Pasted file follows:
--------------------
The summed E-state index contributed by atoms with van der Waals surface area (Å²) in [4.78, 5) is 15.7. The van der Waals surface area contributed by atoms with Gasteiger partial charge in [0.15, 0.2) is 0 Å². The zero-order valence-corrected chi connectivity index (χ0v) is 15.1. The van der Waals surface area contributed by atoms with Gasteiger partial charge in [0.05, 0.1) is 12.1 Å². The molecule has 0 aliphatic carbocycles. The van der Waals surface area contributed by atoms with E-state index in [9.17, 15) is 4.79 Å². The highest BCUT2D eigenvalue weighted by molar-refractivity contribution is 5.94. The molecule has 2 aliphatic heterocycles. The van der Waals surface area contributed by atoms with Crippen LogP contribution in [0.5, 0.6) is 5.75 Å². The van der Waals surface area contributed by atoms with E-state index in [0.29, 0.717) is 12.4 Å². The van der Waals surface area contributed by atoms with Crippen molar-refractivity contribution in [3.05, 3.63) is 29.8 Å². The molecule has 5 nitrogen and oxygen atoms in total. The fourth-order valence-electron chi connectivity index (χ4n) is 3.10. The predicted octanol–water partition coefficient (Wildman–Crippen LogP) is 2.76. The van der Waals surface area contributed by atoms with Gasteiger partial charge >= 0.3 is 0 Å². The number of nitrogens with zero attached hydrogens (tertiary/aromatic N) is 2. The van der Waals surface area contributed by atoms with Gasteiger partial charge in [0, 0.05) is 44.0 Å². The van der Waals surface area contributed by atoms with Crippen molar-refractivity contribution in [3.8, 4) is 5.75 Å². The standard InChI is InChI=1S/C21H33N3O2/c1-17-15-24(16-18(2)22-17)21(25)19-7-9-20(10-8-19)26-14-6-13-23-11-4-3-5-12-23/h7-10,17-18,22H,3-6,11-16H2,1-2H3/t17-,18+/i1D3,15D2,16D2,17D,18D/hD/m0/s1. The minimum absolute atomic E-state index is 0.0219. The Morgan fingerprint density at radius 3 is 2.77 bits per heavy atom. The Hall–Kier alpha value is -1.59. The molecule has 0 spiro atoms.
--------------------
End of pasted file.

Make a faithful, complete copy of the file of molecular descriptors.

The summed E-state index contributed by atoms with van der Waals surface area (Å²) in [4.78, 5) is 15.7. The van der Waals surface area contributed by atoms with Gasteiger partial charge in [0.15, 0.2) is 0 Å². The zero-order valence-corrected chi connectivity index (χ0v) is 15.1. The van der Waals surface area contributed by atoms with Gasteiger partial charge in [0.05, 0.1) is 12.1 Å². The molecule has 0 aliphatic carbocycles. The van der Waals surface area contributed by atoms with E-state index in [9.17, 15) is 4.79 Å². The highest BCUT2D eigenvalue weighted by molar-refractivity contribution is 5.94. The molecule has 2 aliphatic heterocycles. The van der Waals surface area contributed by atoms with Crippen LogP contribution in [0.5, 0.6) is 5.75 Å². The van der Waals surface area contributed by atoms with E-state index in [0.29, 0.717) is 12.4 Å². The van der Waals surface area contributed by atoms with Crippen molar-refractivity contribution in [3.05, 3.63) is 29.8 Å². The molecule has 5 nitrogen and oxygen atoms in total. The fourth-order valence-electron chi connectivity index (χ4n) is 3.10. The predicted octanol–water partition coefficient (Wildman–Crippen LogP) is 2.76. The van der Waals surface area contributed by atoms with Gasteiger partial charge >= 0.3 is 0 Å². The number of nitrogens with zero attached hydrogens (tertiary/aromatic N) is 2. The van der Waals surface area contributed by atoms with Gasteiger partial charge in [0, 0.05) is 44.0 Å². The van der Waals surface area contributed by atoms with Crippen molar-refractivity contribution in [3.8, 4) is 5.75 Å². The standard InChI is InChI=1S/C21H33N3O2/c1-17-15-24(16-18(2)22-17)21(25)19-7-9-20(10-8-19)26-14-6-13-23-11-4-3-5-12-23/h7-10,17-18,22H,3-6,11-16H2,1-2H3/t17-,18+/i1D3,15D2,16D2,17D,18D/hD/m0/s1. The minimum absolute atomic E-state index is 0.0219. The Morgan fingerprint density at radius 3 is 2.77 bits per heavy atom. The Hall–Kier alpha value is -1.59. The molecule has 0 spiro atoms.